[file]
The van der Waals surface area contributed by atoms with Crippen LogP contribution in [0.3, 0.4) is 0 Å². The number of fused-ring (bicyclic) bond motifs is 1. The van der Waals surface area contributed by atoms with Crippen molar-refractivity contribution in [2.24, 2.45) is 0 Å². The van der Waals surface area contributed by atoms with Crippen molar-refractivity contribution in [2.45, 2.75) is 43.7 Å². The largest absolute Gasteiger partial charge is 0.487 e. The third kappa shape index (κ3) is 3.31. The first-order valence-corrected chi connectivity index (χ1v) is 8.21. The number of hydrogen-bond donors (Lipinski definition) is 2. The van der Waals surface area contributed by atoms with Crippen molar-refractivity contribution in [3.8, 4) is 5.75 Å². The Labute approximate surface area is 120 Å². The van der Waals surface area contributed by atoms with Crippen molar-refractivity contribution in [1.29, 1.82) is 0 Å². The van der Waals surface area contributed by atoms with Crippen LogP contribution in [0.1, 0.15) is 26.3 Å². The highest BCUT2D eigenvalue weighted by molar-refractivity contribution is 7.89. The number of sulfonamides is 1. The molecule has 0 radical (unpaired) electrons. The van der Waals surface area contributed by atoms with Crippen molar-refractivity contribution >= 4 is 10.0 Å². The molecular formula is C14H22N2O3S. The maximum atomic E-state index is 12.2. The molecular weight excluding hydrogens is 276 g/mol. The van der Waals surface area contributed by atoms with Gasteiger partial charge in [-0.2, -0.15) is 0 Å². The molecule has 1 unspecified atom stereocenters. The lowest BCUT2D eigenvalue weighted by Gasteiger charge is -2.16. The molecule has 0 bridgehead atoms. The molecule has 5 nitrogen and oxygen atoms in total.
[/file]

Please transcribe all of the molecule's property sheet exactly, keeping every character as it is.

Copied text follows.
The van der Waals surface area contributed by atoms with Crippen LogP contribution in [0.3, 0.4) is 0 Å². The number of fused-ring (bicyclic) bond motifs is 1. The van der Waals surface area contributed by atoms with Crippen molar-refractivity contribution in [2.24, 2.45) is 0 Å². The van der Waals surface area contributed by atoms with Crippen molar-refractivity contribution in [2.45, 2.75) is 43.7 Å². The largest absolute Gasteiger partial charge is 0.487 e. The third kappa shape index (κ3) is 3.31. The first-order valence-corrected chi connectivity index (χ1v) is 8.21. The number of hydrogen-bond donors (Lipinski definition) is 2. The van der Waals surface area contributed by atoms with Crippen molar-refractivity contribution in [3.8, 4) is 5.75 Å². The Labute approximate surface area is 120 Å². The van der Waals surface area contributed by atoms with Crippen molar-refractivity contribution in [1.29, 1.82) is 0 Å². The van der Waals surface area contributed by atoms with Crippen LogP contribution in [0.1, 0.15) is 26.3 Å². The highest BCUT2D eigenvalue weighted by molar-refractivity contribution is 7.89. The number of sulfonamides is 1. The molecule has 0 radical (unpaired) electrons. The van der Waals surface area contributed by atoms with Crippen molar-refractivity contribution >= 4 is 10.0 Å². The molecular formula is C14H22N2O3S. The maximum atomic E-state index is 12.2. The molecular weight excluding hydrogens is 276 g/mol. The van der Waals surface area contributed by atoms with Gasteiger partial charge in [-0.2, -0.15) is 0 Å². The molecule has 1 unspecified atom stereocenters. The lowest BCUT2D eigenvalue weighted by Gasteiger charge is -2.16. The molecule has 0 bridgehead atoms. The molecule has 5 nitrogen and oxygen atoms in total.